Today I am going to talk about a favorite fruit of almost all Americans- the banana. Bananas are very versatile in baking, cooking, and can be incorporated into many culinary delights as a healthful fat replacer and tenderizer, examples: cream substitute in ice-cream, butter sub. in cookies and bars, and they are extremely complementary in almost all fruit salads! Yummy!
However, when a banana is pealed, sliced, mashed, or pureed, and is left for a time exposed to warm or room temperature air, it never ceases to disappoint us in its rapid color and texture transformation. Yes. Bananas always brown!
If you (the reader) have stumbled upon this blog post on accident – via Google search – in the hopes of finding a solution to keep your bananas from browning, I will save you the time now by saying that I am not about to disclose a secret for keeping them in that lovely creamy-white state. On the contrary! I am going to explain the science behind their turning brown.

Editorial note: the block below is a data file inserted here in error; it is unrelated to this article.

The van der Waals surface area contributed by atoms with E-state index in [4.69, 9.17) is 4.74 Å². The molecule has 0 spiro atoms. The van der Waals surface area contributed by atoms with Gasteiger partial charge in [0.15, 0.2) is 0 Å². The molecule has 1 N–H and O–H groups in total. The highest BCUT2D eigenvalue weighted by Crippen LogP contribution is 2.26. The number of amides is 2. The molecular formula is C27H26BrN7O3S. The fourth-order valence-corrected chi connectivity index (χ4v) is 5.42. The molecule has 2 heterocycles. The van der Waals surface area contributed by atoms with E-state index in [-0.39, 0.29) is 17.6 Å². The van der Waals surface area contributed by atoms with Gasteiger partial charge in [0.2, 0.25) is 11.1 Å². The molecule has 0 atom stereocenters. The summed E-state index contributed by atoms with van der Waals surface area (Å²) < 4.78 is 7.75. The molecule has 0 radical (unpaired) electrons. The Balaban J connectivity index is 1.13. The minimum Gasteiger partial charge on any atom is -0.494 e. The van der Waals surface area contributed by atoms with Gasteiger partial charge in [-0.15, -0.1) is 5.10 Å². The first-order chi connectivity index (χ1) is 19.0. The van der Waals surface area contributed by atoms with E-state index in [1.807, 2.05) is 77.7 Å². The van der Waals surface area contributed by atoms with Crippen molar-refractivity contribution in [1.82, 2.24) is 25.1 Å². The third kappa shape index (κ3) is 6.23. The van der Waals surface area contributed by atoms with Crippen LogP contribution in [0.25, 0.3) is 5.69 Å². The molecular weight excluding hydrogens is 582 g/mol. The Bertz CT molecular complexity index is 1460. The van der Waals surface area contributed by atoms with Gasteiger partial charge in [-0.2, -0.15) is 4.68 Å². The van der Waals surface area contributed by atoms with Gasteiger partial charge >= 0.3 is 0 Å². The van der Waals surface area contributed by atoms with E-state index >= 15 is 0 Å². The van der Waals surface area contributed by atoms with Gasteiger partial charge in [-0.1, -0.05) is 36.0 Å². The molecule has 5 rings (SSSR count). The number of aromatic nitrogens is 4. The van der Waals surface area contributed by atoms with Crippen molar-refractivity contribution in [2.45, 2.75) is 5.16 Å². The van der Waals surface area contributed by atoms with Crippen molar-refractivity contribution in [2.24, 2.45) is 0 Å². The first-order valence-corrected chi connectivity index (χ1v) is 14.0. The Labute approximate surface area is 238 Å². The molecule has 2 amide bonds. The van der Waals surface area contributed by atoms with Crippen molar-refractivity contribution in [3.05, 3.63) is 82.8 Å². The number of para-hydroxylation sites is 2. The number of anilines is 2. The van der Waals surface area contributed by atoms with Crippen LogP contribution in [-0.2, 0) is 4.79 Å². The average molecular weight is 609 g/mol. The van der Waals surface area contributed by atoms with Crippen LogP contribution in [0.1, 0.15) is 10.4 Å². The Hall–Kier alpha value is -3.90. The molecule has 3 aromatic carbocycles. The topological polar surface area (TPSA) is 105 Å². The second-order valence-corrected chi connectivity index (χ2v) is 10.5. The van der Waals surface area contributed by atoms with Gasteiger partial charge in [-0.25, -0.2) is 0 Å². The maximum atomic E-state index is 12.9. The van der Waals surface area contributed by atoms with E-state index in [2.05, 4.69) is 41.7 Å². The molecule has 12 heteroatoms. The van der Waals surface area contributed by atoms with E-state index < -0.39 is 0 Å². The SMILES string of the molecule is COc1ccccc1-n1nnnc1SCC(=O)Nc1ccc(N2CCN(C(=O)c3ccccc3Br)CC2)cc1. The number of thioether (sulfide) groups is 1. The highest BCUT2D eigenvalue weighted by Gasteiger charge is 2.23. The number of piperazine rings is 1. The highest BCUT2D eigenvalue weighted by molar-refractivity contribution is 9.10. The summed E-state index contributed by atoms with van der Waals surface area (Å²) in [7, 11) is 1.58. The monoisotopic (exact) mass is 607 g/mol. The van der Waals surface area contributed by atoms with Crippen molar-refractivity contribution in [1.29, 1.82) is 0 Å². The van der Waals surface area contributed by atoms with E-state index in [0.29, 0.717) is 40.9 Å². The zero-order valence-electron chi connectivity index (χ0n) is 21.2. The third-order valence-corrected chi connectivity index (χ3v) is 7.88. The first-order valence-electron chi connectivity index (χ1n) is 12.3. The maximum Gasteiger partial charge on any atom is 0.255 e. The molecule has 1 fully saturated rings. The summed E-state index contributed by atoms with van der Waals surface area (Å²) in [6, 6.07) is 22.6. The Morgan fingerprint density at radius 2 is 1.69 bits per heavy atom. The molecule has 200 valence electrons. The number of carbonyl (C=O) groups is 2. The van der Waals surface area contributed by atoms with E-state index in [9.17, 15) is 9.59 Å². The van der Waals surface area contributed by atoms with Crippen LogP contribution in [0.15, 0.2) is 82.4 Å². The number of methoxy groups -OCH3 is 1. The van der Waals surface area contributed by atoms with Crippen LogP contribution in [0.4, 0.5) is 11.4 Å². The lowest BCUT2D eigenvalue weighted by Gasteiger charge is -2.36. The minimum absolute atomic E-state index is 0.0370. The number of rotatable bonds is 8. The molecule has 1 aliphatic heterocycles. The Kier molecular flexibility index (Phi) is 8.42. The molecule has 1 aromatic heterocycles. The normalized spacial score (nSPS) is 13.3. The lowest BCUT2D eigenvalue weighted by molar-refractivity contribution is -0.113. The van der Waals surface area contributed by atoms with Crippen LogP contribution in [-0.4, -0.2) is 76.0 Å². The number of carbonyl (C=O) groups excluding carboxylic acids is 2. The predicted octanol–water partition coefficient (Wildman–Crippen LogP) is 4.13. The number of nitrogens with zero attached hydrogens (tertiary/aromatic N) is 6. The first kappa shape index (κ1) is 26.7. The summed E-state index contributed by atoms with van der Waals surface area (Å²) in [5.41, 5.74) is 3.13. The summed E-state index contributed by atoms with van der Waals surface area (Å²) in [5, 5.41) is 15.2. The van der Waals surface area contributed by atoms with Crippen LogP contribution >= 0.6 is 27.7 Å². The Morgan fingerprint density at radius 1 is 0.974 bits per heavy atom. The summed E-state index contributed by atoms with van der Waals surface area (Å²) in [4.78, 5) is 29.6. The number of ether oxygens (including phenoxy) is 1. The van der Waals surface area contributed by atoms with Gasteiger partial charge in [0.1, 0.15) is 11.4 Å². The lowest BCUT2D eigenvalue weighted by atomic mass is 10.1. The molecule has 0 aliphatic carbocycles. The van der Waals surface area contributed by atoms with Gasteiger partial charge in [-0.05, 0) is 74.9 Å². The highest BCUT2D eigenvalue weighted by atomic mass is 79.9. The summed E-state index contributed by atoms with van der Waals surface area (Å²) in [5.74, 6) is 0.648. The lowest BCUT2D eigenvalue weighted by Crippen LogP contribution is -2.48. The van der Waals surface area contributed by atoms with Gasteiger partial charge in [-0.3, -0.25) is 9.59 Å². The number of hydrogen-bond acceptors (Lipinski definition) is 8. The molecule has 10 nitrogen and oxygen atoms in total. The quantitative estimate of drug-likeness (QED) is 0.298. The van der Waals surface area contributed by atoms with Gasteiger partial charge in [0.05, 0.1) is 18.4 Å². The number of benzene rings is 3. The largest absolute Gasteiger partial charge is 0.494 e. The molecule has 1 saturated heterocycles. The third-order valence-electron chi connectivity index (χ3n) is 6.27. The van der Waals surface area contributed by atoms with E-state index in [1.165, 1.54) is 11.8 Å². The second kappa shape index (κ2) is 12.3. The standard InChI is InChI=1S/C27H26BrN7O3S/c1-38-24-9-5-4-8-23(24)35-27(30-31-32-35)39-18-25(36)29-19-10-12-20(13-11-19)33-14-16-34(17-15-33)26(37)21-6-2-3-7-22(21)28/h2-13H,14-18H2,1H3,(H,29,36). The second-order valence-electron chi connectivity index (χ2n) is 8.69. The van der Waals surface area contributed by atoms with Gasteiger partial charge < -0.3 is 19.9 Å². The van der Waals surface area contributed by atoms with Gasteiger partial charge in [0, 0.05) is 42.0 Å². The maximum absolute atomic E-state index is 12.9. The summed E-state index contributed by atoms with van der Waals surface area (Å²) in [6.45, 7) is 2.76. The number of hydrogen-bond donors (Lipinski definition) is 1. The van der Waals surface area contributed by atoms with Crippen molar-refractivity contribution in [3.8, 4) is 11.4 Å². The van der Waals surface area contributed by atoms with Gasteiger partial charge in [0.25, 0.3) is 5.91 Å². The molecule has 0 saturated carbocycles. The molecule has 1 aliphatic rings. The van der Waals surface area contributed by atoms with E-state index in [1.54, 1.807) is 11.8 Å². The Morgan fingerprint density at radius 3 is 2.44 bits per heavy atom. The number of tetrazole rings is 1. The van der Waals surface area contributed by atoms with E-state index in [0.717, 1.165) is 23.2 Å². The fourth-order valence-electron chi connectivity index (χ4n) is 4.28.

Within the banana flesh there is found a particular enzyme called, phenolase, or polyphenoloxidase (long word! I know!), and this enzyme, when in the presence of heat (think of room temperature heat) becomes activated and combines phenolic compounds in the fruit, bundling them up into larger molecules. The molecules eventually grow large enough to absorb light, and thus the surface of the banana fruit appears to be turning brown. Cool eh?
So just remember this “no duh” rule of thumb – you already know it – Unless you prefer eating it brown, eat the banana before it turns that un-appatizing color! And, enjoy every mouthful of God’s merciful provisions! 🙂
Jessica the eldest sister & singer